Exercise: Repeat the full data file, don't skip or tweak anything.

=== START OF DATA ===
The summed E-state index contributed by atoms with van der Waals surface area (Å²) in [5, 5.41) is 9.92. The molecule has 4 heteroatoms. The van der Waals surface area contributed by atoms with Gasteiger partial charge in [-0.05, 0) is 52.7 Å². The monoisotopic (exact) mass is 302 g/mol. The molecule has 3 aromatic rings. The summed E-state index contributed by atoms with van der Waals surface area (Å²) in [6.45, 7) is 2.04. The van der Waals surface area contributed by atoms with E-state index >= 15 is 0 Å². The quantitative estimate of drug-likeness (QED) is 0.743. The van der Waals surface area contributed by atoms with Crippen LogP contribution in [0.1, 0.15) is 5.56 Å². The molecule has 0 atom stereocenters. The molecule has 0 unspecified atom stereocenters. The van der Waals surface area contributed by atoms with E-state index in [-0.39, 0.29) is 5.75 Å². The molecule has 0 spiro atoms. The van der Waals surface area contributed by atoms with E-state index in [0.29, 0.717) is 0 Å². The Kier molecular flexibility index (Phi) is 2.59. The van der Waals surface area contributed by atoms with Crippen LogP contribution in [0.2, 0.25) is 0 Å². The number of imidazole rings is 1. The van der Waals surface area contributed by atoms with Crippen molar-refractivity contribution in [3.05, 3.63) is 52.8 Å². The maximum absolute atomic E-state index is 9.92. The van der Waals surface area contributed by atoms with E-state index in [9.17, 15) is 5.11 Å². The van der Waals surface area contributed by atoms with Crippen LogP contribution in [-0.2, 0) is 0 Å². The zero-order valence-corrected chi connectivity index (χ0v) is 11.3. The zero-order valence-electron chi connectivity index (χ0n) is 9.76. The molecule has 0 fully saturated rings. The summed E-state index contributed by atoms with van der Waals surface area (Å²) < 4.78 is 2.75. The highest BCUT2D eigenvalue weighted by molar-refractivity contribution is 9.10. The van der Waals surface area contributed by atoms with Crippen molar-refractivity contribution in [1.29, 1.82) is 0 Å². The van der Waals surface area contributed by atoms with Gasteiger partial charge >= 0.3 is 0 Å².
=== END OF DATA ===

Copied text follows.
The summed E-state index contributed by atoms with van der Waals surface area (Å²) in [5, 5.41) is 9.92. The molecule has 4 heteroatoms. The van der Waals surface area contributed by atoms with Gasteiger partial charge in [-0.05, 0) is 52.7 Å². The monoisotopic (exact) mass is 302 g/mol. The molecule has 3 aromatic rings. The summed E-state index contributed by atoms with van der Waals surface area (Å²) in [6.45, 7) is 2.04. The van der Waals surface area contributed by atoms with E-state index >= 15 is 0 Å². The quantitative estimate of drug-likeness (QED) is 0.743. The van der Waals surface area contributed by atoms with Crippen LogP contribution in [0.1, 0.15) is 5.56 Å². The molecule has 0 atom stereocenters. The molecule has 0 unspecified atom stereocenters. The van der Waals surface area contributed by atoms with E-state index in [-0.39, 0.29) is 5.75 Å². The molecule has 0 spiro atoms. The van der Waals surface area contributed by atoms with E-state index in [0.29, 0.717) is 0 Å². The Kier molecular flexibility index (Phi) is 2.59. The van der Waals surface area contributed by atoms with Crippen LogP contribution in [0.2, 0.25) is 0 Å². The number of imidazole rings is 1. The van der Waals surface area contributed by atoms with Crippen molar-refractivity contribution in [3.05, 3.63) is 52.8 Å². The maximum absolute atomic E-state index is 9.92. The van der Waals surface area contributed by atoms with E-state index in [9.17, 15) is 5.11 Å². The van der Waals surface area contributed by atoms with Crippen LogP contribution in [-0.2, 0) is 0 Å². The zero-order valence-corrected chi connectivity index (χ0v) is 11.3. The zero-order valence-electron chi connectivity index (χ0n) is 9.76. The molecule has 0 fully saturated rings. The summed E-state index contributed by atoms with van der Waals surface area (Å²) < 4.78 is 2.75. The highest BCUT2D eigenvalue weighted by molar-refractivity contribution is 9.10. The van der Waals surface area contributed by atoms with Crippen molar-refractivity contribution in [1.29, 1.82) is 0 Å². The van der Waals surface area contributed by atoms with Gasteiger partial charge >= 0.3 is 0 Å².